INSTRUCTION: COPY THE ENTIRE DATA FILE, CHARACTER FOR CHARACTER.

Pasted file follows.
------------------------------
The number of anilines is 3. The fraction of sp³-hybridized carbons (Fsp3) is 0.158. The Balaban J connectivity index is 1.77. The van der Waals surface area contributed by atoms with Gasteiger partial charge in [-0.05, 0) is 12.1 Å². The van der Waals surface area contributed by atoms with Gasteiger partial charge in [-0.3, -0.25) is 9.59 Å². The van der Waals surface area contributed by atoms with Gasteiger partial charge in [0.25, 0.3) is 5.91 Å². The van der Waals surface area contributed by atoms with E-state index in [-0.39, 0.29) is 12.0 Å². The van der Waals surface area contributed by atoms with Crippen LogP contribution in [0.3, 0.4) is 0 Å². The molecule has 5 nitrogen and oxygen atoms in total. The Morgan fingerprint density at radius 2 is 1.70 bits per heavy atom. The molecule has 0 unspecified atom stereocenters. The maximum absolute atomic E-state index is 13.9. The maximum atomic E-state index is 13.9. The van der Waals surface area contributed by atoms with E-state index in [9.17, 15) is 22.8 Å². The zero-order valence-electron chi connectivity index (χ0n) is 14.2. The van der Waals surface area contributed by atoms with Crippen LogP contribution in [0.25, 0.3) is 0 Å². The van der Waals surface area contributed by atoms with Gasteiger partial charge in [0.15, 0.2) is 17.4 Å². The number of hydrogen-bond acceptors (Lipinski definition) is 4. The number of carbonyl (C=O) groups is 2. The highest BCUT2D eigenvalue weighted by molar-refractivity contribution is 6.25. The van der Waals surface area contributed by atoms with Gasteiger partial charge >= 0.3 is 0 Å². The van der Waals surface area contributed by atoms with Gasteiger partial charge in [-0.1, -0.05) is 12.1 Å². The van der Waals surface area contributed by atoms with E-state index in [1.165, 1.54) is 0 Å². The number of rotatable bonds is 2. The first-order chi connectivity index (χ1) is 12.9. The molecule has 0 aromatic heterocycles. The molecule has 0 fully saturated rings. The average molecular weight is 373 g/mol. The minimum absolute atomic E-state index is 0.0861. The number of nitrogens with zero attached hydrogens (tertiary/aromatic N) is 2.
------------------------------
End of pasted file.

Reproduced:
The number of anilines is 3. The fraction of sp³-hybridized carbons (Fsp3) is 0.158. The Balaban J connectivity index is 1.77. The van der Waals surface area contributed by atoms with Gasteiger partial charge in [-0.05, 0) is 12.1 Å². The van der Waals surface area contributed by atoms with Gasteiger partial charge in [-0.3, -0.25) is 9.59 Å². The van der Waals surface area contributed by atoms with Gasteiger partial charge in [0.25, 0.3) is 5.91 Å². The van der Waals surface area contributed by atoms with E-state index in [-0.39, 0.29) is 12.0 Å². The van der Waals surface area contributed by atoms with Crippen LogP contribution in [0.3, 0.4) is 0 Å². The molecule has 5 nitrogen and oxygen atoms in total. The Morgan fingerprint density at radius 2 is 1.70 bits per heavy atom. The molecule has 0 unspecified atom stereocenters. The maximum absolute atomic E-state index is 13.9. The maximum atomic E-state index is 13.9. The van der Waals surface area contributed by atoms with E-state index in [9.17, 15) is 22.8 Å². The zero-order valence-electron chi connectivity index (χ0n) is 14.2. The van der Waals surface area contributed by atoms with Crippen LogP contribution in [0.25, 0.3) is 0 Å². The van der Waals surface area contributed by atoms with Gasteiger partial charge in [0.15, 0.2) is 17.4 Å². The number of hydrogen-bond acceptors (Lipinski definition) is 4. The number of carbonyl (C=O) groups is 2. The highest BCUT2D eigenvalue weighted by molar-refractivity contribution is 6.25. The van der Waals surface area contributed by atoms with Gasteiger partial charge >= 0.3 is 0 Å². The van der Waals surface area contributed by atoms with Gasteiger partial charge in [-0.1, -0.05) is 12.1 Å². The van der Waals surface area contributed by atoms with E-state index in [1.165, 1.54) is 0 Å². The number of rotatable bonds is 2. The first-order chi connectivity index (χ1) is 12.9. The molecule has 0 aromatic heterocycles. The molecule has 0 fully saturated rings. The average molecular weight is 373 g/mol. The minimum absolute atomic E-state index is 0.0861. The number of nitrogens with zero attached hydrogens (tertiary/aromatic N) is 2.